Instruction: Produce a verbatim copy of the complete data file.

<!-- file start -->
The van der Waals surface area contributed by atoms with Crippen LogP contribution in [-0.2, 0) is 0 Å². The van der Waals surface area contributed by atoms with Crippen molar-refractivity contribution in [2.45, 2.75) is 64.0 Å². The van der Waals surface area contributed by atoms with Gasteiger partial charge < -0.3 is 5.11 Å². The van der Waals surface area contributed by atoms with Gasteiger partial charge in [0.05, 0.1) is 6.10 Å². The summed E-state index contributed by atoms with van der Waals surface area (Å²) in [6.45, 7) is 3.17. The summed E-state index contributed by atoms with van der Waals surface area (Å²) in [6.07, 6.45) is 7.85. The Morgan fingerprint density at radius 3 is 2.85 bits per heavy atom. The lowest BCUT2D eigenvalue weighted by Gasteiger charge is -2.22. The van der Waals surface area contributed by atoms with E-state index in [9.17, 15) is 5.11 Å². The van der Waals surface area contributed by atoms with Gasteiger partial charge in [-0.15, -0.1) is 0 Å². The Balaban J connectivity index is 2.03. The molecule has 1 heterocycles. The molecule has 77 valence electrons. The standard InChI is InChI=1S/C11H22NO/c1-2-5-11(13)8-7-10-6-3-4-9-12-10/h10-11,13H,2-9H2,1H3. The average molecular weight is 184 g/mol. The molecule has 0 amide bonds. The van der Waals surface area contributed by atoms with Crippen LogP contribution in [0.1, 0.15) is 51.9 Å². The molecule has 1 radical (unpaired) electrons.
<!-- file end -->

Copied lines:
The van der Waals surface area contributed by atoms with Crippen LogP contribution in [-0.2, 0) is 0 Å². The van der Waals surface area contributed by atoms with Crippen molar-refractivity contribution in [2.45, 2.75) is 64.0 Å². The van der Waals surface area contributed by atoms with Gasteiger partial charge < -0.3 is 5.11 Å². The van der Waals surface area contributed by atoms with Gasteiger partial charge in [0.05, 0.1) is 6.10 Å². The summed E-state index contributed by atoms with van der Waals surface area (Å²) in [6.45, 7) is 3.17. The summed E-state index contributed by atoms with van der Waals surface area (Å²) in [6.07, 6.45) is 7.85. The Morgan fingerprint density at radius 3 is 2.85 bits per heavy atom. The lowest BCUT2D eigenvalue weighted by Gasteiger charge is -2.22. The van der Waals surface area contributed by atoms with E-state index in [9.17, 15) is 5.11 Å². The van der Waals surface area contributed by atoms with Gasteiger partial charge in [-0.15, -0.1) is 0 Å². The Balaban J connectivity index is 2.03. The molecule has 1 heterocycles. The molecule has 77 valence electrons. The standard InChI is InChI=1S/C11H22NO/c1-2-5-11(13)8-7-10-6-3-4-9-12-10/h10-11,13H,2-9H2,1H3. The average molecular weight is 184 g/mol. The molecule has 0 amide bonds. The van der Waals surface area contributed by atoms with Crippen LogP contribution in [0.1, 0.15) is 51.9 Å². The molecule has 1 radical (unpaired) electrons.